Waldorf-Astoria construction
Waldorf-Astoria construction (source)

Register now for the O’Reilly Design Conference, which will explore the evolving role of design in business and society along with the tools designers need to shape the next generation of products and services.

Loosely defined, service is the relationship between consumer and company. There are traditional service companies, such as hotels and transportation companies, and their modern counterparts Uber and Airbnb.

Then there are companies that are changing their identities from product companies to service companies, with varying degrees of success: for example, IBM, morphing from hardware to services, and Adobe, moving its software model to a cloud-based, subscription-based service. Whether you’re new to the game or established, almost any product today must have a service aspect.

Why does this matter — and what does it mean for designers?

Tim O’Reilly wrote a recent piece on how the economy is being shaped by software and connectedness. He explained:

One way to think about the new generation of on-demand companies, such as Uber, Lyft, and Airbnb, is that they are networked platforms for physical world services, which are bringing fragmented industries into the 21st century in the same way that ecommerce has transformed retail.

The evidence is clear: we’re living in an attention economy, with thousands of devices and companies competing for eyeballs. Our products are now connected and smart, and the consumer-product relationship is long term, with data fueling the courtship. It’s no longer enough to have a great product — it needs to be coupled with a great service. Service is at the heart of any user experience, and designers are crafting this experience, forging the connections between products and consumers.

The importance of providing great experiences and services is not relegated to corporations and private businesses. We’re watching public agencies and nonprofits use design techniques to address systemic problems and improve services in health care, education, and government. Examples include the work of Code for America, improving local government; the Government Digital Service team for gov.uk, overhauling the citizen experience; and the work of the Detroit Water Project, matching donors with unpaid water bills.

Design’s role in the development of important services is one of the key topics we’ll address at the upcoming O’Reilly Design Conference (registration has just opened). We’ve developed a program that reflects this evolution of design, that views design through a broader and deeper lens, with a focus on the future.

We’re addressing design in three ways at the event:

  • Design Fundamentals: There is a renewed emphasis on fundamentals, and at the same time an expanding definition of fundamentals. Due to the physical/digital divide blurring, designers are finding themselves moving beyond the screen both literally and figuratively: designing for physical objects and designing for greater good. Design, business, and technical skills are part of every great designer’s toolbox.
  • Design as a Corporate Asset: The belief that design impacts the bottom line has placed designers in a fantastic and challenging role, one that requires business acumen. You’ll learn business skills, hear from companies who have made this major change to their culture, and hear what they have learned along the way.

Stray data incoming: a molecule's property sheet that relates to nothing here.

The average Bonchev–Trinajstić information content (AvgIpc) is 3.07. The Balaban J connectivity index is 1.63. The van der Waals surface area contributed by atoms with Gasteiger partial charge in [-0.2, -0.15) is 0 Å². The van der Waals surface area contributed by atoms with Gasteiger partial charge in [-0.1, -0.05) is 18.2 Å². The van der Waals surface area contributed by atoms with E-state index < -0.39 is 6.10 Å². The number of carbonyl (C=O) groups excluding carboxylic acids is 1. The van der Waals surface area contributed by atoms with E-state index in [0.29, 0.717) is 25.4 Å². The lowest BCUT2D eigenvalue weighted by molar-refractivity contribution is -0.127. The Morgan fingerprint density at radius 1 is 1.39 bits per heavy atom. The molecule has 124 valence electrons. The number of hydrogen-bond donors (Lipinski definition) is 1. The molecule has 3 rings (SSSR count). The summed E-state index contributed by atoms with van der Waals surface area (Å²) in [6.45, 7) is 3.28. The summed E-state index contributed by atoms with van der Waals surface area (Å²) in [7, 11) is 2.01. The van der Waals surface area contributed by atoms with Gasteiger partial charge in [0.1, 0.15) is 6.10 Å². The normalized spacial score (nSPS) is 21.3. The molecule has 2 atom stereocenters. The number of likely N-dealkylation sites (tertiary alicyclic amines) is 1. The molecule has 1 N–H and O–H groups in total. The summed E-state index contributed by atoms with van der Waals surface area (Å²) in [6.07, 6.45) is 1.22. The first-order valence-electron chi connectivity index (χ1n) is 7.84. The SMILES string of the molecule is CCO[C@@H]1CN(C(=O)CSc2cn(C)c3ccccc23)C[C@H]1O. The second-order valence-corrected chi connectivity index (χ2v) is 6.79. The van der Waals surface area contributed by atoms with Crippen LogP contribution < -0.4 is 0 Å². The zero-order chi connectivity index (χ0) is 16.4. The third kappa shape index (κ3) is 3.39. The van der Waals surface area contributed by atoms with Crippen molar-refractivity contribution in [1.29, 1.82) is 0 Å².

• Design for the Greater Good: Design can solve systemic problems in our world. You’ll learn from designers and innovators who are making our world a better place through design. In addition to being inspired, I hope you’ll walk away thinking about your work and your craft differently. Design is at the heart of crafting effective services. By focusing on customer needs and aligning the business, technology, and design team members, companies are better able to identify and solve problems.

The keynotes we’ve lined up will address design’s impact on future products and services, on social change, and on business results. You’ll hear from such leading designers as Eric Quint, chief product officer at 3M; Katie Dill, director of experience design at AirBnB; Carl Bass, CEO of Autodesk; and Bob Baxley, director of design at Pinterest.

We’ll address the importance of design in business from several angles. You’ll learn from our Design and Venture Capital Panel, moderated by John Maeda, with panelists Irene Au, Jeff Veen, Dayna Grayson, and Enrique Allen talking about investing in design and what life is like as a designer at a VC firm. And you’ll hear from Suzanne Pellican, VP and executive creative director at Intuit, who shares lessons learned in Intuit’s nine-year journey in her session From Design Thinking to Design Driven.

Design’s impact on social good will be discussed from several perspectives: Google’s Tristan Harris will talk about the attention economy and design ethics in his session Design’s Responsibility: Time Well Spent, and Shopify’s Cynthia Savard Saucier will address the good, the bad, and the ugly of design in her session Hostile Design.

We’ll also cover the new design fundamentals — the essential tools and skills designers need to create the next generation of products and services:

Sessions include

Half-day workshops include

It’s clear: designers need to learn more about more, working across teams and disciplines. The O’Reilly Design Conference: Design the Future will focus on providing designers with the full stack of skills needed to build the next generation of products and services. Registration is now open — reserve your spot today.

Article image: Waldorf-Astoria construction (source)